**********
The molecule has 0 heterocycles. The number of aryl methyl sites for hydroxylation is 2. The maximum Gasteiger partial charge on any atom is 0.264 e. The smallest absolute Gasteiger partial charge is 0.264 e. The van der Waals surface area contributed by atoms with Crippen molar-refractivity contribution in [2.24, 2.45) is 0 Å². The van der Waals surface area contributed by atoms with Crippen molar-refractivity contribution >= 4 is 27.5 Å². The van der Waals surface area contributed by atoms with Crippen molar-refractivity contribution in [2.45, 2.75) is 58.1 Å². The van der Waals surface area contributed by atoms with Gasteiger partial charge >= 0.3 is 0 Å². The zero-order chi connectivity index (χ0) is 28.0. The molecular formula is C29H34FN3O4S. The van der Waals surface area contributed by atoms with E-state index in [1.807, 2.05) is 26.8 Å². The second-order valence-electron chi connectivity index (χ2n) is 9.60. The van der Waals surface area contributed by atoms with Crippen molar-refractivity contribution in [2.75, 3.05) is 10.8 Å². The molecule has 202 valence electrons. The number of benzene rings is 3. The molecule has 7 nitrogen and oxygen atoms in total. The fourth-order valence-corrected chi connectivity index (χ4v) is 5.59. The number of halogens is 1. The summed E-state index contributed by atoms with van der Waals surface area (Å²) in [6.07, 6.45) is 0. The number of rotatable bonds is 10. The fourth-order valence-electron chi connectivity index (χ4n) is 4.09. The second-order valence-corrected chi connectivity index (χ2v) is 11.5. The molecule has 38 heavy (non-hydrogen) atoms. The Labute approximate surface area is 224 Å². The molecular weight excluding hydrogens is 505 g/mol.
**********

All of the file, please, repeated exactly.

The molecule has 0 heterocycles. The number of aryl methyl sites for hydroxylation is 2. The maximum Gasteiger partial charge on any atom is 0.264 e. The smallest absolute Gasteiger partial charge is 0.264 e. The van der Waals surface area contributed by atoms with Crippen molar-refractivity contribution in [2.24, 2.45) is 0 Å². The van der Waals surface area contributed by atoms with Crippen molar-refractivity contribution >= 4 is 27.5 Å². The van der Waals surface area contributed by atoms with Crippen molar-refractivity contribution in [2.45, 2.75) is 58.1 Å². The van der Waals surface area contributed by atoms with Gasteiger partial charge >= 0.3 is 0 Å². The zero-order chi connectivity index (χ0) is 28.0. The molecular formula is C29H34FN3O4S. The van der Waals surface area contributed by atoms with E-state index in [1.807, 2.05) is 26.8 Å². The second-order valence-electron chi connectivity index (χ2n) is 9.60. The van der Waals surface area contributed by atoms with Crippen molar-refractivity contribution in [2.75, 3.05) is 10.8 Å². The molecule has 202 valence electrons. The number of benzene rings is 3. The molecule has 7 nitrogen and oxygen atoms in total. The fourth-order valence-corrected chi connectivity index (χ4v) is 5.59. The number of halogens is 1. The summed E-state index contributed by atoms with van der Waals surface area (Å²) in [6.07, 6.45) is 0. The number of rotatable bonds is 10. The fourth-order valence-electron chi connectivity index (χ4n) is 4.09. The second-order valence-corrected chi connectivity index (χ2v) is 11.5. The molecule has 38 heavy (non-hydrogen) atoms. The Labute approximate surface area is 224 Å². The molecular weight excluding hydrogens is 505 g/mol.